Former CBC journalist John Archer was acclaimed as the NDP candidate in the Edmonton-South West riding last night.
Mr. Archer may not have surprised everyone, but he certainly surprised me in 2015 when he left what had been a very successful career with the national broadcaster to work for Premier Rachel Notley’s government as a communications specialist.
His most recent assignment with the government has been as Press Secretary to retiring Transportation Minister Brian Mason, who introduced him at last night’s constituency nomination meeting.
In his journalistic days, as I can personally attest, Mr. Archer was an indefatigable reporter who simply could not be put off by a “no comment” or a similar effort to impede his reporting.
He’s a serious guy, but he tends to be well liked by colleagues, so it should be no surprise that there were more party MLAs than are normally seen at nomination meetings among the 70 or more people who braved the bitter cold to turn up last night at the Collingwood Lymburn Community Hall.
For the most part, Mr. Archer stuck to boilerplate themes in his remarks, but he’s obviously not afraid to take a shot when one is called for. Reminding his listeners that there’s still a lot on the NDP agenda that needs to be accomplished, including poverty reduction, accessible mental health services and persons with developmental disabilities, he wondered: “Do you really think the UCP has thought about those issues for one second recently?”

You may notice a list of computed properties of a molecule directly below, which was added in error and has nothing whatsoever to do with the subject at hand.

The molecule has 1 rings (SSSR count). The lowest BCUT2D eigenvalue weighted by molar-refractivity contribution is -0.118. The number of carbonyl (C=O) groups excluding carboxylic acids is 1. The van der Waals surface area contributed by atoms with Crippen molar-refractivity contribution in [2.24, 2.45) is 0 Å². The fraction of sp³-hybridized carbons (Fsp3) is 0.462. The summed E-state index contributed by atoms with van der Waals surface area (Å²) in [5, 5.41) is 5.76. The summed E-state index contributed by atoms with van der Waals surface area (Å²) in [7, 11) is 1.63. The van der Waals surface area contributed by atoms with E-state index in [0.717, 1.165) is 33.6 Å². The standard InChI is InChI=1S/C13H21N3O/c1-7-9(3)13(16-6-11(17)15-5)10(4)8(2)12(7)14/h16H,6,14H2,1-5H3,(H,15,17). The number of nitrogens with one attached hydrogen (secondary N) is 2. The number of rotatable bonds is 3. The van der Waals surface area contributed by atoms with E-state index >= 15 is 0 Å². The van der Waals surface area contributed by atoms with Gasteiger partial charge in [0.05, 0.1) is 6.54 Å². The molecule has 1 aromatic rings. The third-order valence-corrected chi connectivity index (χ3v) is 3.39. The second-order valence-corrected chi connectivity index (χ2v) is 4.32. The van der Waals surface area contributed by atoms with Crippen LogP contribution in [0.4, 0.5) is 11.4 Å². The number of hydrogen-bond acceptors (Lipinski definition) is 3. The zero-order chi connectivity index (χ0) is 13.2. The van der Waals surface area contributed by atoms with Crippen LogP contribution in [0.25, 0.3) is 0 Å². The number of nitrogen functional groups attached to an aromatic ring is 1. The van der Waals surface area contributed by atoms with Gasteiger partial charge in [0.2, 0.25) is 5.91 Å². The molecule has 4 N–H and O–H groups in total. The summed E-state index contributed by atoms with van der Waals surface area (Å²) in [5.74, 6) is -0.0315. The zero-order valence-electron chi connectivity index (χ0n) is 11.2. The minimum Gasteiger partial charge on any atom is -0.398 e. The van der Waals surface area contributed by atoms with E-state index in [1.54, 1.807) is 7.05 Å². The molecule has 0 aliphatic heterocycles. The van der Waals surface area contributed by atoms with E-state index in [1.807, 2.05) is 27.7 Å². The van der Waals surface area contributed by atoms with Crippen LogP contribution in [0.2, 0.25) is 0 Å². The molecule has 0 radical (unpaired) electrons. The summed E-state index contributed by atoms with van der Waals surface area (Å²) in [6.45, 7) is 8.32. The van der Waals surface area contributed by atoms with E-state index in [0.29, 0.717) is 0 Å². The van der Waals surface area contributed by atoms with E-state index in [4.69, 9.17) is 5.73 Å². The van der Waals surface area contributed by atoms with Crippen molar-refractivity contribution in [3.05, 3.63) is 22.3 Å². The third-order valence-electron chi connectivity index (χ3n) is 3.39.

“They’re too busy trying to hide the Yellow Vests in their midst. Here’s a hint: they’re fluorescent yellow! We can see them!”
As readers of this blog know, I usually leave the important job of keeping track of who is seeking party nominations and winning them to my colleague Dave Cournoyer, who dutifully uses his blog at Daveberta.ca to report this important information that citizens need but which is now ignored by the so-called mainstream media.
I’m sure you will forgive me, however, for making an exception for Mr. Archer, whom I know from my days in media and my subsequent work in public relations as a fine journalist, dogged in pursuit of a story and always concerned about the public interest in his reporting.
I’m sure he would bring the same qualities to public service as an elected official if he’s given the opportunity.
Speaking of Dave Cournoyer, he has invited me to act for a day as the co-host of his political podcast, a duty I expect to share with Conservative-leaning commentator Natalie Pon this afternoon. I’ll provide readers with a link.